Being sidelined by an injury can leave many of us feeling flat, disoriented and frustrated, sometimes downright depressed and anxious.
When your misty morning jogs, lunchtime F-45 sessions or evening Zumba classes come to a screeching halt, it can be tough to keep your mental game on course. For those who are consistently active or participate in regular sports activities, the effects of an injury can be devastating.
So whether it’s a sports session, road accident or workplace incident that’s left you struggling, here’s five tips on how to stay mentally fit and strong during the healing or recovery period after a serious injury.
According to Australian mental health support organisation, Beyond Blue, the physical harm and suffering (as well as emotional trauma) associated with a serious injury can often have an impact on mental health, as it often means you are unable to participate in everyday activities such as work, study and socialising and you may worry about your finances or the future.
Depending on the type and extent of the injury, you may go from being highly active to being relatively sedentary in short space of time and be stuck with only a few rehab exercises and a lot of time on the couch.
If you experience an assault, car accident or accidental fall, it can also increase the risk of developing an anxiety condition such as post-traumatic stress disorder (PTSD) or depression.
Understanding why you’re down and out is the first step to accepting the injury and finding smart coping mechanisms to deal with it.
Barbara Walker, Ph.D, a psychologist at the Center for Human Performance in America, says that the inability to exercise leads to a “major dip in endorphins” which can, in turn, mean those feelgood chemicals aren’t around to counteract the negative emotions.
Not to mention the isolation you experience when you’re forced to take time out from exercising with friends or your usual team sport, or the potential weight gain you may experience if you’re not burning off that fuel.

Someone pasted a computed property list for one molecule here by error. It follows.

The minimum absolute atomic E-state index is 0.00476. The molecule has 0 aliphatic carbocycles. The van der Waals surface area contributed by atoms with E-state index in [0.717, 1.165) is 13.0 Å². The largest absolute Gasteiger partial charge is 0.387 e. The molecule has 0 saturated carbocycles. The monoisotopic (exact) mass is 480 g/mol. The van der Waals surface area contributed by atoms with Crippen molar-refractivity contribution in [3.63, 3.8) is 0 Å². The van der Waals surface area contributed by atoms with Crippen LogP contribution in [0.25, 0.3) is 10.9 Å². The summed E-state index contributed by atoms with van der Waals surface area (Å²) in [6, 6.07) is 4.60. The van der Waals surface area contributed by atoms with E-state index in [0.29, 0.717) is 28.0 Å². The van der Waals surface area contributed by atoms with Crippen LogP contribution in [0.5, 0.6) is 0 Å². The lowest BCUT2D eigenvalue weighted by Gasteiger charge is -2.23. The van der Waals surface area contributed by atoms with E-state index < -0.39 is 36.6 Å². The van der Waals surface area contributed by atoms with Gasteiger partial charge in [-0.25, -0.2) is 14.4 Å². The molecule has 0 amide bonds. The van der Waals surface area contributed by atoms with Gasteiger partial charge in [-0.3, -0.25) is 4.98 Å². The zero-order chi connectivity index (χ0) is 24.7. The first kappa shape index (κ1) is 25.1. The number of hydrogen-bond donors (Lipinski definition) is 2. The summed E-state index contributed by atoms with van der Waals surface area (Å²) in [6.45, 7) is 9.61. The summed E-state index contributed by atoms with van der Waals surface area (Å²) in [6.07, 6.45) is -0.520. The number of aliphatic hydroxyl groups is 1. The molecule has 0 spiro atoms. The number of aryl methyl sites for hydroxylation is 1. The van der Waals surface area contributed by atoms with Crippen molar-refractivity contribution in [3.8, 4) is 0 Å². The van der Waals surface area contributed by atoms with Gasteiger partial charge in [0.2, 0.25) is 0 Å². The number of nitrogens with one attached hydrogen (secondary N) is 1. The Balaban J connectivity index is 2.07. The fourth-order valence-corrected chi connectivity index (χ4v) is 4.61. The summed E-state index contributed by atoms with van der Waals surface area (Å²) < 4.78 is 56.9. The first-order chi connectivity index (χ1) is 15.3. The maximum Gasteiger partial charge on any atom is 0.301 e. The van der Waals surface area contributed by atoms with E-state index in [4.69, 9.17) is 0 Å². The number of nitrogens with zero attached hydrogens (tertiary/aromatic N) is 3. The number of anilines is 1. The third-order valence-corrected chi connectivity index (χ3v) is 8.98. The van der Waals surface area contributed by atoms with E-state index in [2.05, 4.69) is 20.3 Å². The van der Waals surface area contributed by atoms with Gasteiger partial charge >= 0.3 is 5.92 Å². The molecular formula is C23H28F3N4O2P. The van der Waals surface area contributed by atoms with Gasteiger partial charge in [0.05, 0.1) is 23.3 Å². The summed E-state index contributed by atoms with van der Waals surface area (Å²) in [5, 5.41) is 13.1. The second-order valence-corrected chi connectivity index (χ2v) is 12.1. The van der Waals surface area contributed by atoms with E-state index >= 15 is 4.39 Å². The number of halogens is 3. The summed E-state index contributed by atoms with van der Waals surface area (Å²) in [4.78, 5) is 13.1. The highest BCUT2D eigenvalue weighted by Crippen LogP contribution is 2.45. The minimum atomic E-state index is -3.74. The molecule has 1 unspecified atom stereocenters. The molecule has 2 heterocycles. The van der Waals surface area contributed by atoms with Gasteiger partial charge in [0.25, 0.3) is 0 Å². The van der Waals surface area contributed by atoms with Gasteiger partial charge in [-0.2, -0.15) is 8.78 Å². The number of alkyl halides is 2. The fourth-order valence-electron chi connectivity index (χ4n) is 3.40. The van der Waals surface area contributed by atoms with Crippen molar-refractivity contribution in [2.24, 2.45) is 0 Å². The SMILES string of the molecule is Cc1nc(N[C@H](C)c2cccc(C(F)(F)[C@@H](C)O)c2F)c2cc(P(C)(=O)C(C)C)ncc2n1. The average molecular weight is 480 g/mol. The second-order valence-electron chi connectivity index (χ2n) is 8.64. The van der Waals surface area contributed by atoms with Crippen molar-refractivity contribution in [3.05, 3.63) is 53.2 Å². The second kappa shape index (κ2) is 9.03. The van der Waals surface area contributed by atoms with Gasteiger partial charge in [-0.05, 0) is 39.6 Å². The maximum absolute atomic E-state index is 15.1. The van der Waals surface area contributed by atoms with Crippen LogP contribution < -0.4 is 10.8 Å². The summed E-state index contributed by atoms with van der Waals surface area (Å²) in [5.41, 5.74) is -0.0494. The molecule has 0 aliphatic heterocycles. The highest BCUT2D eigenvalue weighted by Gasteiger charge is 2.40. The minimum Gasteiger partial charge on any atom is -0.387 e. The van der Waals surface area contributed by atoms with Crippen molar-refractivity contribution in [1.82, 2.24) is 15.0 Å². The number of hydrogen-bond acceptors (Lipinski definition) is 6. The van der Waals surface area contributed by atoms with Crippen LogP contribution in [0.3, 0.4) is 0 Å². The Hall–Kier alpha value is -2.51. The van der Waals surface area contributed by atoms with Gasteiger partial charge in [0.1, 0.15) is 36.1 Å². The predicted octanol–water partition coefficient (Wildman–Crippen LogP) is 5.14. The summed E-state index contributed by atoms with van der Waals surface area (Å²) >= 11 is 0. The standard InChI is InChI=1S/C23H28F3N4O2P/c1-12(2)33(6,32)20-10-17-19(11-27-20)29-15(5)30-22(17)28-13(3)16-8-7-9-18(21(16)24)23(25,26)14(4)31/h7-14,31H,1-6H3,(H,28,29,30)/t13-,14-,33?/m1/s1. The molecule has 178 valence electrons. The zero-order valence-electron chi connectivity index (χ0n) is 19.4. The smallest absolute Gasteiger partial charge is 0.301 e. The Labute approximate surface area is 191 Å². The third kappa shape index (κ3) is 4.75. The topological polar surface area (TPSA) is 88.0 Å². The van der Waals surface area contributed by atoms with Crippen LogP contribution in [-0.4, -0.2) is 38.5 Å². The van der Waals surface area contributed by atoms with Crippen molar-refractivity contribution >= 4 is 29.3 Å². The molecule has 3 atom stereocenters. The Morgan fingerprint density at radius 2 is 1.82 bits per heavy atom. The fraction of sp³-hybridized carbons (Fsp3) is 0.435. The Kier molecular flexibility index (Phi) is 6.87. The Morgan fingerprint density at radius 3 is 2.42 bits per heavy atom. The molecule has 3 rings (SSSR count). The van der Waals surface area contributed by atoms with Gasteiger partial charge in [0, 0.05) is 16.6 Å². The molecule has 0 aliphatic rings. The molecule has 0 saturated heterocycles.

Understanding and accepting the new status quo while you are coping with injury is half the battle and according to Walker, feeling down and irritable is normal. Her advice, speaking with Clementine Daily, is that if you “feel hopeless, it’s time to talk to a professional.”
Rather than dwelling on what you’ve lost or getting a case of fitness #fomo, think about what you have gained by having some time to reflect, rest and rejuvenate. How many times have you wanted to do something but could never find the time?
What can you achieve during your downtime, healing or recovery period (or your permanently changed life if you have a serious injury)?
Embracing this rest time and embarking on a new project will give you a renewed sense of purpose and will likely act as a welcome distraction to the everyday frustrations that accompany your injury.
Nourish your soul, ward off anxiety and spark your intellectual curiosity with a new hobby or pursuit. If you’ve ever wanted to learn to speak Japanese, nail the art of crochet knitting or master the game of chess, now is the perfect time.
Or simply feel free to binge watch The Handmaid’s Tale, work your way through old episodes of Breaking Bad or listen to inspiring podcasts that help you stay motivated and happy. Keeping your mood up when your body is down is crucial to staying mentally healthy while you’re coping with injury.
People love a good story too so if you can flip your experience of hobbling on crutches or losing movement in a limb into a captivating campfire tale, you’ll be less likely to feel sad when you talk about what happened and might even be able to share some helpful tips with other people going through the same journey.
Speaking with NBN News, psychotherapist Shrein Bahrami LMFT says writing or journaling your thoughts and feelings is a great way to connect to the emotions and literally get them out.
“This can help to not feel so overwhelmed or aligned with them and be more objective to the situation and what you can do to improve it”, says Bahrami.